That group, now an incorporated non-profit, has acquired a small school bus. On Friday nights, after work, families climb aboard and travel for hours into the Central Valley, the vast farmlands north of Los Angeles. Not long past dawn, they are in the fields of their new farm, churning the earth, planting and watering seeds, weeding the tiny sprouts, harvesting their first winter crop, and, a day later, driving it along Interstate 5 back to South Central. Sunday is back to the field, jamming a week's work into a weekend.
The new farm doesn't have a name yet, but its produce will soon appear at farmers markets across Los Angeles proudly carrying the South Central Farmers' brand.
The new farm, now fourteen acres with a hundred and thirty more available for eventual cultivation, isn't the old Farm. It isn't as picturesque: just row upon row of crops dotted with a wife and husband or a father and daughter carefully pulling weeds away from tiny green onion sprouts. Toddlers still run through the furrows, but the bougainvillea-laced fences that marked garden plots, the homey tarps sheltering hammocks and tools, are gone.
It was just after the eviction that a benefactor came forward with the offer to turn part of his organic farm over to the Farmers. As Ruben, a Yaqui Indian from the area who has joined the original Farmers, describes it, the connection was fated. The landowner and a speaker for the Farmers found themselves at the same speakers' table for a Central Valley gathering. The landowner, who hadn't heard of the Farm, decided by the end of the Farmers' story that he would figure out a way to bring the Farmers north.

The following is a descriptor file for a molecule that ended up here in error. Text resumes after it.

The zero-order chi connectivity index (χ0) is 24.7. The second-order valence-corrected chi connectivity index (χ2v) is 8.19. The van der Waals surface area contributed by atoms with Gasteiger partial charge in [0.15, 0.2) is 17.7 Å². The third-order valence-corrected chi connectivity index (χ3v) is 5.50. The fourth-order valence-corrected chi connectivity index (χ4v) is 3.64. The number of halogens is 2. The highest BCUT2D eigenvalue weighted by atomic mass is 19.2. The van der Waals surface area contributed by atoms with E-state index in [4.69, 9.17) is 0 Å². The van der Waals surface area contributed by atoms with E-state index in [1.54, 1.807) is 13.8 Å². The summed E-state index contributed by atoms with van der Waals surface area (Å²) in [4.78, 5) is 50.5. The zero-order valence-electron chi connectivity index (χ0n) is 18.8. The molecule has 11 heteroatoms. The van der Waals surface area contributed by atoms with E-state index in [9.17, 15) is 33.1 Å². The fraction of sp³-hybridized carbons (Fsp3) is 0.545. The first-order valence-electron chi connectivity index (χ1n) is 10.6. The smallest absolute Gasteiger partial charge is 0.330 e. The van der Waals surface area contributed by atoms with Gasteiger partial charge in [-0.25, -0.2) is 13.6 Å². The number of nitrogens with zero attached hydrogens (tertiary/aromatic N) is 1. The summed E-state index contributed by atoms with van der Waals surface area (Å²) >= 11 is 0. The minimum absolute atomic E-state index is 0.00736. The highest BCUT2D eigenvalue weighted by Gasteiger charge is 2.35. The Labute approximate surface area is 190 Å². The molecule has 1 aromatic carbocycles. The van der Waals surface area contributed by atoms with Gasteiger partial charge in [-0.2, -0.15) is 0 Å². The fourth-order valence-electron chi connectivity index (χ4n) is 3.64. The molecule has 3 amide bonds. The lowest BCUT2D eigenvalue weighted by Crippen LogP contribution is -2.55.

The plan nearly collapsed when, just weeks later, the landowner was killed by a motorist. But the Farmers' magic is infectious, and the son proved to be as generous as his father.
Generosity has come in fits and starts for the Farmers. In 2003, after years of squabbling about the future of the land, the Los Angeles City Council voted to sell the fourteen-acre swath of land owned by the Harbor Commission back to one of its original owners, Ralph Horowitz, at nearly the same price the City had paid when it bought it from him in 1986. The council spurned the three hundred and fifty Farm families who had painstakingly rescued the informal dumping ground and drug stop and turned it into a thriving Farm, delivering fresh produce to the most neglected areas of the city. Horowitz promptly raised his asking price for the Farm to three times what he had paid for it. Low income Farmers took time from their jobs and the Farm to work the corridors of City Hall. Support poured in from around the city and the world, including legendary environmentalists and celebrities, demanding the council rescue the Farm. The fight threatened to devolve into a Brown-Black conflict when African-American Councilmember Perry pulled in favors and tossed around threats to hold the city council together against the Farmers. But when the Chicano Mayor, elected in a fragile Chicano, white liberal, and African American coalition, abandoned the poorest members of his Chicano base, the real players were revealed.